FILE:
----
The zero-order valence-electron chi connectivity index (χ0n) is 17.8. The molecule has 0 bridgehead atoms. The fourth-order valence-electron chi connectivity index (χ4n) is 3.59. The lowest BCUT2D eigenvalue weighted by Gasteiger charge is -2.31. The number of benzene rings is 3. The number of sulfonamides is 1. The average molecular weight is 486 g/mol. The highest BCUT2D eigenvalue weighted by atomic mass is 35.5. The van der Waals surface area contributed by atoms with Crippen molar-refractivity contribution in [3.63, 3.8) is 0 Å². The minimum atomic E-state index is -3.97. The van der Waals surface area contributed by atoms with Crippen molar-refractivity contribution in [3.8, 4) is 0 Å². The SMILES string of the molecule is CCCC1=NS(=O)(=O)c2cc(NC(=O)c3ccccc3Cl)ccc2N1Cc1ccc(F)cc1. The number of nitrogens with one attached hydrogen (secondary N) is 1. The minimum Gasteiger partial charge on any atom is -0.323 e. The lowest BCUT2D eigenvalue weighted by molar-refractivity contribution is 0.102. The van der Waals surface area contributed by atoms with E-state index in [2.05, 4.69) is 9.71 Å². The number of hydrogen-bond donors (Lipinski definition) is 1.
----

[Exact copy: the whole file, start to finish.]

The zero-order valence-electron chi connectivity index (χ0n) is 17.8. The molecule has 0 bridgehead atoms. The fourth-order valence-electron chi connectivity index (χ4n) is 3.59. The lowest BCUT2D eigenvalue weighted by Gasteiger charge is -2.31. The number of benzene rings is 3. The number of sulfonamides is 1. The average molecular weight is 486 g/mol. The highest BCUT2D eigenvalue weighted by atomic mass is 35.5. The van der Waals surface area contributed by atoms with Crippen molar-refractivity contribution in [3.63, 3.8) is 0 Å². The minimum atomic E-state index is -3.97. The van der Waals surface area contributed by atoms with Crippen molar-refractivity contribution in [3.8, 4) is 0 Å². The SMILES string of the molecule is CCCC1=NS(=O)(=O)c2cc(NC(=O)c3ccccc3Cl)ccc2N1Cc1ccc(F)cc1. The number of nitrogens with one attached hydrogen (secondary N) is 1. The minimum Gasteiger partial charge on any atom is -0.323 e. The lowest BCUT2D eigenvalue weighted by molar-refractivity contribution is 0.102. The van der Waals surface area contributed by atoms with E-state index in [2.05, 4.69) is 9.71 Å². The number of hydrogen-bond donors (Lipinski definition) is 1.